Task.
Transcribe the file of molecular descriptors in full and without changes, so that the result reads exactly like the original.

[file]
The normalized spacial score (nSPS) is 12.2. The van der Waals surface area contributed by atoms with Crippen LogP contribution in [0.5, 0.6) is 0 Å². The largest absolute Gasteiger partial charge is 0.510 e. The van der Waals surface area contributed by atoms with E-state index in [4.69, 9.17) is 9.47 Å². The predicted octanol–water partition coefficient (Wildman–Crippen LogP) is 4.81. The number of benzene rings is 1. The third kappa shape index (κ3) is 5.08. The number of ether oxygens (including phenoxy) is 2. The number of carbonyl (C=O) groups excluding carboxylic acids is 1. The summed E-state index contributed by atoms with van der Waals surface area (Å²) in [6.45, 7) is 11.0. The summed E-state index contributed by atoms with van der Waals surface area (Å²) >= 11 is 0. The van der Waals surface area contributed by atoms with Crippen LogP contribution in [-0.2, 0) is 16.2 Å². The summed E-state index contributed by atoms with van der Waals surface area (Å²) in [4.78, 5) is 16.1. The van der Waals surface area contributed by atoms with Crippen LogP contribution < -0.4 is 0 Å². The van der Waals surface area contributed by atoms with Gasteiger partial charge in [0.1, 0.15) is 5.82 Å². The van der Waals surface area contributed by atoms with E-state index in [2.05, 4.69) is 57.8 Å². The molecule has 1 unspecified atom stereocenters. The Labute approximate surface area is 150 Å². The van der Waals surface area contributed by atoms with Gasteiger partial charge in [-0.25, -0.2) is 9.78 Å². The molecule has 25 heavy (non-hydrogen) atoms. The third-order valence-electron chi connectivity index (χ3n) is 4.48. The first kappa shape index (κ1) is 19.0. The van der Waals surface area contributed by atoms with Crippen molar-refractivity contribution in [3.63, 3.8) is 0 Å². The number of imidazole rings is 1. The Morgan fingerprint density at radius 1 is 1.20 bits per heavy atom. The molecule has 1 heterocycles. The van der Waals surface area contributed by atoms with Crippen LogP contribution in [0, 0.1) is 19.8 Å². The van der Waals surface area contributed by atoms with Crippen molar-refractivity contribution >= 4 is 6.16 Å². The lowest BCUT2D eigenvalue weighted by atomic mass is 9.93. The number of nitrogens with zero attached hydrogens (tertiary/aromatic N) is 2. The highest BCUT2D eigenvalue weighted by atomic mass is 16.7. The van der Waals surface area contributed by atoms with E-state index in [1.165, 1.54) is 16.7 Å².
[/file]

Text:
The normalized spacial score (nSPS) is 12.2. The van der Waals surface area contributed by atoms with Crippen LogP contribution in [0.5, 0.6) is 0 Å². The largest absolute Gasteiger partial charge is 0.510 e. The van der Waals surface area contributed by atoms with E-state index in [4.69, 9.17) is 9.47 Å². The predicted octanol–water partition coefficient (Wildman–Crippen LogP) is 4.81. The number of benzene rings is 1. The third kappa shape index (κ3) is 5.08. The number of ether oxygens (including phenoxy) is 2. The number of carbonyl (C=O) groups excluding carboxylic acids is 1. The summed E-state index contributed by atoms with van der Waals surface area (Å²) in [6.45, 7) is 11.0. The summed E-state index contributed by atoms with van der Waals surface area (Å²) >= 11 is 0. The van der Waals surface area contributed by atoms with Crippen LogP contribution in [-0.2, 0) is 16.2 Å². The summed E-state index contributed by atoms with van der Waals surface area (Å²) in [4.78, 5) is 16.1. The van der Waals surface area contributed by atoms with Crippen LogP contribution < -0.4 is 0 Å². The van der Waals surface area contributed by atoms with Gasteiger partial charge in [0.1, 0.15) is 5.82 Å². The van der Waals surface area contributed by atoms with E-state index in [2.05, 4.69) is 57.8 Å². The molecule has 1 unspecified atom stereocenters. The Labute approximate surface area is 150 Å². The van der Waals surface area contributed by atoms with Gasteiger partial charge in [-0.25, -0.2) is 9.78 Å². The molecule has 25 heavy (non-hydrogen) atoms. The third-order valence-electron chi connectivity index (χ3n) is 4.48. The first kappa shape index (κ1) is 19.0. The van der Waals surface area contributed by atoms with Crippen molar-refractivity contribution in [3.63, 3.8) is 0 Å². The number of imidazole rings is 1. The Morgan fingerprint density at radius 1 is 1.20 bits per heavy atom. The molecule has 1 heterocycles. The van der Waals surface area contributed by atoms with Crippen LogP contribution in [0, 0.1) is 19.8 Å². The van der Waals surface area contributed by atoms with Crippen molar-refractivity contribution >= 4 is 6.16 Å². The lowest BCUT2D eigenvalue weighted by atomic mass is 9.93. The number of nitrogens with zero attached hydrogens (tertiary/aromatic N) is 2. The highest BCUT2D eigenvalue weighted by atomic mass is 16.7. The van der Waals surface area contributed by atoms with E-state index in [1.165, 1.54) is 16.7 Å².